Saturday, February 19, 2005

The Mayor of Monowi (Population 1)

There's a fascinating article in the Times addressing the issue of the depopulation of many towns in the rural US.
WHEN it comes to civic duty, few Americans can compete with Elsie Eiler. In Monowi, in northern Nebraska, she is the mayor, town clerk, town treasurer, town secretary, tavern keeper and chief librarian. When you are the sole resident of America’s smallest incorporated township — everybody else has either died or moved on — the competition for jobs is scarce.
Mrs Eiler, 71, whose husband died in 2001, halving Monowi’s population, runs the one business left in town, a low-slung roadside tavern. Last year she opened what has become the greatest source of pride for the town board — Mrs Eiler, that is — a tiny library, which was the dying wish of her husband, who was a farmer and an avid collector of books.
At its peak, in the 1930s, Monowi was a thriving town of 150. The local railroad, which ran from Norfolk, Nebraska, to Winner, South Dakota, brought farmers and their families. But mechanisation put small farmers out of business, the railway closed in 1971 and the town began to die. Three years ago the last resident apart from the Eilers, an elderly widow, moved away to live with her son.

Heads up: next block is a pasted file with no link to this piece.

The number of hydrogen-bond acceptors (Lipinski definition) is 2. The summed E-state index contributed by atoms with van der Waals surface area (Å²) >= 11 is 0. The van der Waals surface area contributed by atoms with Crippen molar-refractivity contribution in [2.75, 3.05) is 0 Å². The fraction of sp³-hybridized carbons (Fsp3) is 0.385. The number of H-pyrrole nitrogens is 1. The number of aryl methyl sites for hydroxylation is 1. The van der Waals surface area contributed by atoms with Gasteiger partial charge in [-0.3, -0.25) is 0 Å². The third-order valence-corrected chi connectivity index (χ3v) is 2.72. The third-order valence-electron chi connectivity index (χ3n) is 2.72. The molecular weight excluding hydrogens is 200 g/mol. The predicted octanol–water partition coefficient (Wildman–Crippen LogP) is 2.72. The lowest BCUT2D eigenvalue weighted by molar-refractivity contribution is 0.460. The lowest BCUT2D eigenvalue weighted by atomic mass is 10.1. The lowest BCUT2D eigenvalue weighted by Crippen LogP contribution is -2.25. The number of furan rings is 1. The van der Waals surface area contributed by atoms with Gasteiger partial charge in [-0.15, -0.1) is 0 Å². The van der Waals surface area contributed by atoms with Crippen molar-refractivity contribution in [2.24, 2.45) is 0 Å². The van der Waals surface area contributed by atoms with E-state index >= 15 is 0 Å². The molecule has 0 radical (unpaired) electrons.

Now Mrs Eiler is alone, dutifully carrying out administrative chores of Kafkaesque absurdity. She grants her own liquor licence and collects taxes from herself. Every year she must produce a municipal road plan to receive Monowi’s share of state transport funds and a budget to finance the town’s street lights — all four of them.
The Corriere della Sera reports that the Leaning Tower of Pisa has returned to the 'tilt' of 200 years ago thanks to corrective measures.
Lauren at the Cnytr 'blog commemorated Blessed Fra Angelico yesterday. One of my favourite places in Rome is the church of S.Maria sopra Minerva where Beato Angelico is buried. Occasionally one will find that little children have left their drawings near his tomb.
Finally, Enbrethiliel has a nice post on some very POD saints' names.

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